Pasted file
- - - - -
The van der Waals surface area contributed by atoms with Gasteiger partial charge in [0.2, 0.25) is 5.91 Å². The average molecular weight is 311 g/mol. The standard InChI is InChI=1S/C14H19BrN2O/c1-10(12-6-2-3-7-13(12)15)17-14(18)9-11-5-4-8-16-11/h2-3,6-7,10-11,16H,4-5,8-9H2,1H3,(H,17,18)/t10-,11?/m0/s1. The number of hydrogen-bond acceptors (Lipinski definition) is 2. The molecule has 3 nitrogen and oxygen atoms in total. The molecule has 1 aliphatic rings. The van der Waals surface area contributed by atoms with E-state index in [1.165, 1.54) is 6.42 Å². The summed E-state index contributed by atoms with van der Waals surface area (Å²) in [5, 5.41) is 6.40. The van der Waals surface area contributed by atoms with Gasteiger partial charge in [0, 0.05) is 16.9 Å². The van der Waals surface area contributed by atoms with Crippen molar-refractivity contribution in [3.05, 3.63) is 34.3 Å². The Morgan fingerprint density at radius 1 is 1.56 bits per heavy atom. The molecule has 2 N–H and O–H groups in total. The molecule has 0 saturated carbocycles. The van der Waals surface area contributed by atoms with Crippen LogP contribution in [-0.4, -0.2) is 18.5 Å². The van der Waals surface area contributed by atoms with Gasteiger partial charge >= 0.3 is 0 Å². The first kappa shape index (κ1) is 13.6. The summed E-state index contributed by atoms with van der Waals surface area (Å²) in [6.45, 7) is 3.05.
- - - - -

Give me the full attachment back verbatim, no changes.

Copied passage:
The van der Waals surface area contributed by atoms with Gasteiger partial charge in [0.2, 0.25) is 5.91 Å². The average molecular weight is 311 g/mol. The standard InChI is InChI=1S/C14H19BrN2O/c1-10(12-6-2-3-7-13(12)15)17-14(18)9-11-5-4-8-16-11/h2-3,6-7,10-11,16H,4-5,8-9H2,1H3,(H,17,18)/t10-,11?/m0/s1. The number of hydrogen-bond acceptors (Lipinski definition) is 2. The molecule has 3 nitrogen and oxygen atoms in total. The molecule has 1 aliphatic rings. The van der Waals surface area contributed by atoms with E-state index in [1.165, 1.54) is 6.42 Å². The summed E-state index contributed by atoms with van der Waals surface area (Å²) in [5, 5.41) is 6.40. The van der Waals surface area contributed by atoms with Gasteiger partial charge in [0, 0.05) is 16.9 Å². The van der Waals surface area contributed by atoms with Crippen molar-refractivity contribution in [3.05, 3.63) is 34.3 Å². The Morgan fingerprint density at radius 1 is 1.56 bits per heavy atom. The molecule has 2 N–H and O–H groups in total. The molecule has 0 saturated carbocycles. The van der Waals surface area contributed by atoms with Crippen LogP contribution in [-0.4, -0.2) is 18.5 Å². The van der Waals surface area contributed by atoms with Gasteiger partial charge >= 0.3 is 0 Å². The first kappa shape index (κ1) is 13.6. The summed E-state index contributed by atoms with van der Waals surface area (Å²) in [6.45, 7) is 3.05.